Written by Nina Endler of Boulder, CO July, 2020
Earlier this year, something happened in my neighborhood of 1960s ranches, split levels, and tri-levels that I wished had been there while my children were growing up. (For the record, they’re 19 and 22.)
In the first part of a year that marks 30 years since this happened -my neighborhood, in which the trees now tower over the houses at long last received these: curb cuts!
How nice it would have been to have these while I was pushing a baby jogger, while my daughters were learning to ride bikes, while…
But wait, that’s not their intended purpose – that’s not their raison d’etre.
They are, however probably the best example of universal design, of something that was done so more of us could participate and which those of us who were already participating also benefit from. With them, my neighbors who are now pushing baby joggers no longer need to carefully navigate going down and then up each curb. Children who are now learning to ride bikes no longer need to stop, get off their bike, and then get back on. Walking and wheeling through the neighborhood is now more seamless. Something for which the wheels (pun intended) were set in motion 30 years ago is benefiting significantly more people than was initially intended.
Recently, the state chapter of the union I belong to held a webinar and after it was over, emailed the link to its membership. I received this email on my phone, clicked on the link, and, as I do when captions don’t automatically come up, searched for a way to turn them on. As the displays are different on different devices, and willing to give the state chapter of my union the benefit of the doubt, I figured that the captions didn’t display on smaller devices such as phones. Since I wasn’t near my larger devices at the time, and as I had also seen a social media post about the webinar, I inquired on the post about the availability of captions. The state contact apologized “that wasn’t accommodated on this webinar. I realize that is not ok and we will correct for future webinars.”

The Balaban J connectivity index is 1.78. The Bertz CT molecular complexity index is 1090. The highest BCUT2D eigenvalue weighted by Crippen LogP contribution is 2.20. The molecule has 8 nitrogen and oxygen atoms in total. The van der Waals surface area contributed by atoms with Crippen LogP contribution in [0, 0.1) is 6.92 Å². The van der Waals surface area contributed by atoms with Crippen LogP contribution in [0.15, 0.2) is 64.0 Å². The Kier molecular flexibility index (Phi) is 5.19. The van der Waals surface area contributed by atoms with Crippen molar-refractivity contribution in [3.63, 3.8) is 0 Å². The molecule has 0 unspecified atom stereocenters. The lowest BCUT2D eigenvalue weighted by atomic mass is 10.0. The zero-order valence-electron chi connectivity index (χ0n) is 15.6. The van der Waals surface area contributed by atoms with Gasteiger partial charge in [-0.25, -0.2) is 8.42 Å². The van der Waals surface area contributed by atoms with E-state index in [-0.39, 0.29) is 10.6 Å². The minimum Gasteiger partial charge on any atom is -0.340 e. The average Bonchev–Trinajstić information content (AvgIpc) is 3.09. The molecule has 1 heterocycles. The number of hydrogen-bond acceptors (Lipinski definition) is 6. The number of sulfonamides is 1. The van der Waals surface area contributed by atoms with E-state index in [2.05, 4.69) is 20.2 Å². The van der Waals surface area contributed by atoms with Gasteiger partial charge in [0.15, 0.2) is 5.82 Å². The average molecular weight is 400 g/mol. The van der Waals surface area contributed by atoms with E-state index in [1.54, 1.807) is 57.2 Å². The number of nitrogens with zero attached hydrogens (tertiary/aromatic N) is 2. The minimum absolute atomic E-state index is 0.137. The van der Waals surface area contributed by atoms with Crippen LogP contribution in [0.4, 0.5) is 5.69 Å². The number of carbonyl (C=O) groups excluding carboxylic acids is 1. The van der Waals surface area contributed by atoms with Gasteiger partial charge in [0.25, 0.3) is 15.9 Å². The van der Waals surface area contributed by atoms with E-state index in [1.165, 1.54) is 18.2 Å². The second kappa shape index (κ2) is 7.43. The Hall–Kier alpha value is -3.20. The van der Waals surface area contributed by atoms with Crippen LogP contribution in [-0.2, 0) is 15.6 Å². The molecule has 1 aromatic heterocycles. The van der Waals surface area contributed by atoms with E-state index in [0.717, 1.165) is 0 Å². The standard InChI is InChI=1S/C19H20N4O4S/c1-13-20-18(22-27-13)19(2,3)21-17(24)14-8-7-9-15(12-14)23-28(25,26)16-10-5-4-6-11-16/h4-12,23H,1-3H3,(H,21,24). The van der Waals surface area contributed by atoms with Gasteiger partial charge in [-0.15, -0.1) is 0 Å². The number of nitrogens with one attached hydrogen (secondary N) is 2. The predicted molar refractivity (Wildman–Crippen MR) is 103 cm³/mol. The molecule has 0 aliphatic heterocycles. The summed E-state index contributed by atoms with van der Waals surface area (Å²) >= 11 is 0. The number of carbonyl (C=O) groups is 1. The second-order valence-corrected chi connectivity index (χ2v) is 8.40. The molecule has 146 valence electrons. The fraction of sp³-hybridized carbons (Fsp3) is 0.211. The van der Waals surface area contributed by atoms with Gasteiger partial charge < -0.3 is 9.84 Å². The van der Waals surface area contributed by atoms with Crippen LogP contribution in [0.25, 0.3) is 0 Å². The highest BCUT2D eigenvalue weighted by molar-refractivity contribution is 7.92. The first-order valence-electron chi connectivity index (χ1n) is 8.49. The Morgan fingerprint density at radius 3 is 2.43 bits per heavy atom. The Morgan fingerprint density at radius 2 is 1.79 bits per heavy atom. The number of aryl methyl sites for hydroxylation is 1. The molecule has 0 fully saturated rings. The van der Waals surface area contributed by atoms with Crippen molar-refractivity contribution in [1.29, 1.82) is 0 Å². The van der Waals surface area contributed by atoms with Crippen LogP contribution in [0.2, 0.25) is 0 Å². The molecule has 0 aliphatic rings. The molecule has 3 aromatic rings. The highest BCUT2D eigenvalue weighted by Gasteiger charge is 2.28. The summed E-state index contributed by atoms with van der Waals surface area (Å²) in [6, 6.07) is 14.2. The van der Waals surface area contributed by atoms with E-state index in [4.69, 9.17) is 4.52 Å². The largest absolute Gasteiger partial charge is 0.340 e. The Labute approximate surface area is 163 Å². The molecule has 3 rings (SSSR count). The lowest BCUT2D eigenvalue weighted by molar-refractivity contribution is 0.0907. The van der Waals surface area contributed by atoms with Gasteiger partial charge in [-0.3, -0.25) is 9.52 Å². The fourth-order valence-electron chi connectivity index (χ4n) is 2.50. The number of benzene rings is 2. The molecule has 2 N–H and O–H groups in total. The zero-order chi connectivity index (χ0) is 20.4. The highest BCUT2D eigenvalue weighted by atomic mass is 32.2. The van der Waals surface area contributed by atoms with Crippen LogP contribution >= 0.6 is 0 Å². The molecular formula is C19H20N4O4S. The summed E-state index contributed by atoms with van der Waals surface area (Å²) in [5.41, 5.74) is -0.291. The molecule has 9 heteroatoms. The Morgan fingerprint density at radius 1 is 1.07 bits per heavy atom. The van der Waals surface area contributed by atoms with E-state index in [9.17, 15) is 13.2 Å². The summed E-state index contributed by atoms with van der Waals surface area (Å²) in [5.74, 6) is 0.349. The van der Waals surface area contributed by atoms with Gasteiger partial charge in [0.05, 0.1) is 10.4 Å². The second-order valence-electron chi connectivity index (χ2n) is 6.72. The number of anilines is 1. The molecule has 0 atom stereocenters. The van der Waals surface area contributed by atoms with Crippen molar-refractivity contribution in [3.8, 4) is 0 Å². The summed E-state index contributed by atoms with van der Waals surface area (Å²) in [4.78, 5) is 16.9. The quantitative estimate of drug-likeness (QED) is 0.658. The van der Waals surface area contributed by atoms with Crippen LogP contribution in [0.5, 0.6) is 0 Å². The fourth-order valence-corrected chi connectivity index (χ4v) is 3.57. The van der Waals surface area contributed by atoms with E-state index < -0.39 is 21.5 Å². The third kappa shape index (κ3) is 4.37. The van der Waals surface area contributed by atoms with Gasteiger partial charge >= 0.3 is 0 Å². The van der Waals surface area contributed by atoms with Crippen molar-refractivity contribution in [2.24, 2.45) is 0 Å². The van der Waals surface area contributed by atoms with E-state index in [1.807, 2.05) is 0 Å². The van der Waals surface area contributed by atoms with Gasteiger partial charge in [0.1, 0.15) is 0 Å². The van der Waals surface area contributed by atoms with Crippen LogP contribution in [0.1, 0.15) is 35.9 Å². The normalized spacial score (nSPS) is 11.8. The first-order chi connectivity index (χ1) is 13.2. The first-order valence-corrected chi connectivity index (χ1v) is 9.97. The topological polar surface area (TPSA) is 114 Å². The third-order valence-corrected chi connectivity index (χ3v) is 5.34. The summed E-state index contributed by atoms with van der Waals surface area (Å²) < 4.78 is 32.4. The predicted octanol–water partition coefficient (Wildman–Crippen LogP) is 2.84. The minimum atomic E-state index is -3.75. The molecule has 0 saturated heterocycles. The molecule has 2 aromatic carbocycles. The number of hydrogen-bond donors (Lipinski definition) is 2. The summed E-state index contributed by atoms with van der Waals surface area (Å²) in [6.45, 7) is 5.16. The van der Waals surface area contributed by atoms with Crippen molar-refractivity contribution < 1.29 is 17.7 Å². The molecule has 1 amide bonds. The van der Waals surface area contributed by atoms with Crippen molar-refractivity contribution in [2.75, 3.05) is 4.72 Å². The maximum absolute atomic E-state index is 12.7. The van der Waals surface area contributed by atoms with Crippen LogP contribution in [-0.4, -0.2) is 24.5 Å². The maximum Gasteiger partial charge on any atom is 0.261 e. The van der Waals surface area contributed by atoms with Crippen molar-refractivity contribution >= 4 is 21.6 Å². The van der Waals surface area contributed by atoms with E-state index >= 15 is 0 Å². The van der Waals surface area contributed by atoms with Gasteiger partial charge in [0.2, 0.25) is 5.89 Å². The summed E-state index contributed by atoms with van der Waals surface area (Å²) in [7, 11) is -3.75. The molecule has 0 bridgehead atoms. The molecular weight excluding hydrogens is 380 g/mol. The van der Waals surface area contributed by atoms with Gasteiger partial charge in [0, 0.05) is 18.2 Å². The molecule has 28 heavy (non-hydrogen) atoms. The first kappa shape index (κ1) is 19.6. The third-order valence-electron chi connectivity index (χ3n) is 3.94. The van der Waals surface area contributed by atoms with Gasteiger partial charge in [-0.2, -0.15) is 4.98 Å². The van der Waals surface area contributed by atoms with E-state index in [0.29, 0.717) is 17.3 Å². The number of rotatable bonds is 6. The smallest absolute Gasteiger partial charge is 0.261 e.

It has now been 30 years since the first President Bush signed the ADA. Let’s stop thinking of captions as an accommodation. Let’s stop thinking of things like curb cuts and captions as accommodations and start thinking of them as universal design. Let’s eliminate the perception of curb cuts and captions as being “for those who need them.” Just as people who are currently pushing baby joggers and children who are currently learning to ride a bike in my neighborhood are benefiting from the new curb cuts, here’s a starter list of how people with typical hearing benefit from captions.
Because captions are still thought of as an accommodation rather than as universal design, OTTO Health didn’t include captions in their telehealth platform. Because captions are still thought of as an accommodation rather than as universal design, Zoom does not offer live captions that anyone can turn on with the click of a button. Because captions are still thought of as an accommodation rather than as universal design, I can’t follow a YouTube video that doesn’t have the CC icon in the lower right corner.
Let’s stop thinking of things like curb cuts and captions as accommodations and start thinking of them as what they really are – a universal design that everyone benefits from. With universal design, webinars wouldn’t be filmed, online platforms wouldn’t be made and YouTube videos wouldn’t be posted without captions. And someone with typical hearing can watch the recording of a webinar in bed while they’re insomniac and not wake up the person sleeping next to them.